"FDA Says Food Supply May Contain Altered Pigs," AnimalNet (NYT/AP articles), 2/6/03.
"FDA: Genetically Altered Pigs Might Have Gone to Market," Meating Place, Daniel Yovich.

Millions of birds are used as experimental subjects in university, government and private laboratories in the U.S. each year. A recently released white paper categorizes and describes these uses, which include: agricultural research, biomedical research, toxicological testing, genetic engineering and cloning. "The Experimental Use of Chickens and Other Birds in Biomedical and Agricultural Research," by Karen Davis of United Poultry Concerns, is available on the New England Anti-Vivisection (NEAVS) web site at: For brochure information see:

Chickens were used to test neurological agents during the Gulf War (see item #5). The military is now planning to use chickens to detect chemical attacks in Iraq. Operation Kuwaiti Field Chicken (KFC) is a plan to have caged chickens atop Hum-Vees as soldiers "drive them into battle across the dusty plains of Iraq." The chickens reportedly are to be used because sophisticated sensor devices might become disabled by pollution from destroyed oil installations.
"The Chicken Defense," Time Europe, Simon Robinson, February 19, 2003.,13716,423690,00.html

7. PRE-TEEN BEEF is the name of a web site for girls ages 8-12, which was launched in December by the National Cattlemen's Beef Association (NCBA). The site encourages girls to be confident, offering message boards, self-esteem tests, advice - and beef recipes. The web site is an industry's education campaign intended for a growing youth population which is becoming vegetarian. According to Teenage Research Unlimited, a market research group, 28% of girls who were polled, and 13% of surveyed boys, said vegetarianism is "cool." [Teenage girls are the fastest growing vegetarian group in the country.] Some 60% of schools now offer vegetarian alternatives, compared to 40% in 1999. NCBA had hired a child psychologist to promote pro-beef messages to editors of magazines and web sites with teen girl audiences but found the editors to be skeptical. "This is an I-got-a-cow-to-sell-ya sales job that insults the intelligence of the average 12-year-old," remarks an article in about the web site, entitled "Luring Preteens with Red Meat." Responding to a bus that PETA intends to begin circulating in New York City next month covered with ads depicting an obese child eating a burger and the slogan "Feeding Kids Meat Is Child Abuse - Fight the Fat," NCBA called it "irresponsible." NCBA has a web site for younger children called "Burger Town"at: The National Pork Board has a kids' site at: PETA has a "VegKids" site at:
"Cattle Producers Target Teen Vegetarians," Gannett News Service, Philip Brasher, 1/28/03.
"Luring Preteens with Red Meat," Salon, Katharine Mieszkowski, February 11, 2003.
"Meat Industry, Pro-Vegetarian Group Compete for Young People's Loyalties," Associated Press, Martha Irvine, February 18, 2003.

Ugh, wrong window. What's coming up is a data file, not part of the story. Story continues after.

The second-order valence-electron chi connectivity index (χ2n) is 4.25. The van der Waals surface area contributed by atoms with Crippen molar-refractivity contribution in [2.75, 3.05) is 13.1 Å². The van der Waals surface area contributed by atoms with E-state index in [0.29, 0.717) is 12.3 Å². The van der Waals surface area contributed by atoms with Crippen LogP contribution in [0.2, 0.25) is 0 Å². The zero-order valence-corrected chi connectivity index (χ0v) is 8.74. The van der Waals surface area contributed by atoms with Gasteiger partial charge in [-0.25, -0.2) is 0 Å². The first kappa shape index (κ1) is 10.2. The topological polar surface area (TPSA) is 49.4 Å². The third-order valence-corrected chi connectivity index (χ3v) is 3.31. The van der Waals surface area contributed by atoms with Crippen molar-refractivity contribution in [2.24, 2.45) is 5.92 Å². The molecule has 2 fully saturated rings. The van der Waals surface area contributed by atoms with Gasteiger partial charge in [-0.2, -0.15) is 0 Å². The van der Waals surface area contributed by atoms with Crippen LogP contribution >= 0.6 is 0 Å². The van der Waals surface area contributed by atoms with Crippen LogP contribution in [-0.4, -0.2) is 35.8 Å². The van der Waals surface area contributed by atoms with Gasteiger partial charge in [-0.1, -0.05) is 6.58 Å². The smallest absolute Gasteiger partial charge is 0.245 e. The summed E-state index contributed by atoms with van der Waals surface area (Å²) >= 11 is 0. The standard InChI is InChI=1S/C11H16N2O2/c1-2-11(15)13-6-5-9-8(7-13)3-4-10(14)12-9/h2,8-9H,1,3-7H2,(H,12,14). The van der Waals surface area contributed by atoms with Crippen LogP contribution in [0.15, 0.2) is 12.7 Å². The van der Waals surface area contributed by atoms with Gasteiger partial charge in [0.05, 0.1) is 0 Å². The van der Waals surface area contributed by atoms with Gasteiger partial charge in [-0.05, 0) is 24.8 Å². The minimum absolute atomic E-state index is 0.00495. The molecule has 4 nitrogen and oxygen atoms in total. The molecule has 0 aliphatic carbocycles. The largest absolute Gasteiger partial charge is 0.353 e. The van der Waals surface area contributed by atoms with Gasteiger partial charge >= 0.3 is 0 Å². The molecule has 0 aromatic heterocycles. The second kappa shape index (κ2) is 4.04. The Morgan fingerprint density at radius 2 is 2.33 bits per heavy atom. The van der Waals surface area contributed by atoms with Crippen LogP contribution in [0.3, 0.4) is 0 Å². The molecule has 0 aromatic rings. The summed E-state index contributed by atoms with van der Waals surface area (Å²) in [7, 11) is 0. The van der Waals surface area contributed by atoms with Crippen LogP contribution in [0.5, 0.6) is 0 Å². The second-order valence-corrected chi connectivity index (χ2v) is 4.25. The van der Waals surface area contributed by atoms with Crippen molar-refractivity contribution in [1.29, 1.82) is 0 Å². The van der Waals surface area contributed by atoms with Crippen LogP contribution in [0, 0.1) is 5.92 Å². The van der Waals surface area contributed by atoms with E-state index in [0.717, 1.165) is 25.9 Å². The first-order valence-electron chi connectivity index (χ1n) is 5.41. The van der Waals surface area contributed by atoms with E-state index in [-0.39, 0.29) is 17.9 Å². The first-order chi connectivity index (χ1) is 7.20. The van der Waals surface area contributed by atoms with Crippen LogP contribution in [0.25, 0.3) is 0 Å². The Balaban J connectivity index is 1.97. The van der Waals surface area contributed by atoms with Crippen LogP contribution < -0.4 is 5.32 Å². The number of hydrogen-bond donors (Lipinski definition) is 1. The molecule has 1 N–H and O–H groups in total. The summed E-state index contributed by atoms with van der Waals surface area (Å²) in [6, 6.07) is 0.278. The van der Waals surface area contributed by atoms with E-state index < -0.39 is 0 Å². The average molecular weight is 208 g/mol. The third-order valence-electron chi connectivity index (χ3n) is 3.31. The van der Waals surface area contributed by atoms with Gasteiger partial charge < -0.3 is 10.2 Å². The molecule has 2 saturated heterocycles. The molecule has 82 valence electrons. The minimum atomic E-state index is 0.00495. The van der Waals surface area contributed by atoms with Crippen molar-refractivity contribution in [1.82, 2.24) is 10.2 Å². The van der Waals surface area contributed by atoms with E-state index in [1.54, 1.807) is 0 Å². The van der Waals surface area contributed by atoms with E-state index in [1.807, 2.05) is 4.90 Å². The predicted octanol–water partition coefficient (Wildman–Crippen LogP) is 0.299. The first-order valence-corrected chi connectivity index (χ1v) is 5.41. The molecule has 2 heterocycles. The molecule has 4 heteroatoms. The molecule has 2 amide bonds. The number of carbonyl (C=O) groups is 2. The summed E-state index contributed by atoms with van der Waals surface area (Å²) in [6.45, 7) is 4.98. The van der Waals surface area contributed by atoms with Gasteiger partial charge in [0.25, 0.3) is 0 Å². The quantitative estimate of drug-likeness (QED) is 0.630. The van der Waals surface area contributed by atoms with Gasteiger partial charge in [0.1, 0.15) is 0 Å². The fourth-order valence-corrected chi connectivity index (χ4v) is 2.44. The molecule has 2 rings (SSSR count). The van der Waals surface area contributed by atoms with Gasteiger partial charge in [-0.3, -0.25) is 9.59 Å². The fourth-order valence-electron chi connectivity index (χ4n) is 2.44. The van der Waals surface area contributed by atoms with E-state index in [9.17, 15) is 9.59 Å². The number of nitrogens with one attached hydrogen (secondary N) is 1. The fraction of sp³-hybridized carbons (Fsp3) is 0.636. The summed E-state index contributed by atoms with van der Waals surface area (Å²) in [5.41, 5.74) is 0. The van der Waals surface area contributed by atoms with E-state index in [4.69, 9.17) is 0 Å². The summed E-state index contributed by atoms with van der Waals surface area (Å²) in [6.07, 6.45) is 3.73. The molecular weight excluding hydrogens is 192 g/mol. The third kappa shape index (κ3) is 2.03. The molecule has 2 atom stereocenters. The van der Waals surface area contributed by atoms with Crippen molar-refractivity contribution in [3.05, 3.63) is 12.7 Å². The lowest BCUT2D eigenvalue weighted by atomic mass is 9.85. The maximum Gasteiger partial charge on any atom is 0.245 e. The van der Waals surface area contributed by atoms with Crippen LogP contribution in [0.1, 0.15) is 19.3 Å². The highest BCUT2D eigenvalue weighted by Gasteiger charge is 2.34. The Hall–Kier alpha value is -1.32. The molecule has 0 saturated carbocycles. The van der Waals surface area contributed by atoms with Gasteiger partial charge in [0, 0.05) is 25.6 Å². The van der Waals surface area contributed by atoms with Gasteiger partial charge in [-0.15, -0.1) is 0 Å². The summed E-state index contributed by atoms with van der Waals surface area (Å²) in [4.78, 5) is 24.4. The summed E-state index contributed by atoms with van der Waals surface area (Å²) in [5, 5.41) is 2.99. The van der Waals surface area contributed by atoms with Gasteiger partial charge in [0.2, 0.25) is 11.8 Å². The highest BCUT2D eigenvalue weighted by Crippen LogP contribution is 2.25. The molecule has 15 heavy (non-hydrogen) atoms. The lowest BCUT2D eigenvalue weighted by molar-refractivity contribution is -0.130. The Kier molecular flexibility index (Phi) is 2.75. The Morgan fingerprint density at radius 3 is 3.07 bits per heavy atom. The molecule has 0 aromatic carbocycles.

The Wisconsin Milk Marketing Board has cow models "dressed" in reproductions of $1,000 bills and mounted on flatbed trucks touring the state. The message they are to convey is: "Wisconsin's state capital Milk means $18.5 billion a year to Wisconsin." Fourth-graders in public schools are the primary intended audience for the "mooooving BILL board's"12-week tour. Several other billboard trucks of differing designs are in the works, some aimed at older, city consumers.
"Wis. Tries to Promote Dairy w/Cash Cows," UPI Farming Today, E.W. Kieckhefer, 2/19/2003.

The USDA's National School Lunch Program provides subsidized meals to 27 million children every weekday. The program has the dual missions of providing healthy meals while propping up meat and milk demand. The USDA buys up agricultural surplus, giving it to schools to serve students. Most of the commodities provided are meat and dairy products, often full of saturated fat. While weight-related illnesses in children are escalating, schools are serving kids the very foods that lead to obesity, diabetes, and heart disease. In 2001, the USDA spent $350 million on surplus beef and cheese, more than double the amount it spent on fruits and vegetables (most of which were canned or frozen). The USDA additionally makes special purchases in response to industry lobbying (see issue #84). "Basically, it's a welfare program for suppliers of commodities," a retired nutritionist explains, with school meal programs serving as a way to dispose of the purchased products.
"Unhappy Meals," Mother Jones, Barry Yeoman, January/February 2003.

10. WEBSITE SPOTLIGHT: EATING ANIMALS/KINGDOM KEEPERS/ANIMALS VOICE is a new web site created to explain what life and death is like for farmed animals. The site has extensive listings of books, editorials, fact sheets, images, interviews, videos and other resources, organized into various categories. It also has extensive links to "humane diet" organizations. A production of The Animals Voice:
Kingdom Keepers, another Animals Voice web site, is a rich resource of animal sanctuary information, which "celebrates the animals who survive the odds, and the people who help them along the way." The site can be found at:
The Animals Voice home site, offering "All the tools of the trade you need to help YOU help animals," is at:

The Compassion for Animals Action Symposium will be held in Tampa, Fl. from March 7-9th.  "Experts"of the animal rights and vegan movements will help participants to learn how to effectively organize outreach education programs and conduct classroom and community presentations. Speakers include Karen Davis, Michael Gregor, Paul Shapiro, and Wayne Pacelle.
The 19th annual observance of The Great American Meatout will occur on March 20th. According to its web site, the purpose of the (international) event "is to expose the public to the joys and benefits of a plant-based diet, while promoting the availability and selection of meat and dairy alternatives in mainstream grocery stores, restaurants, and catering operations." This year "Meatless Mondays" has been added, whereby individuals can pledge to avoid meat or other animal products every Monday for 6 months. Meatout is organized by the Farm Animal Reform Movement (FARM). To host an event or for more information visit: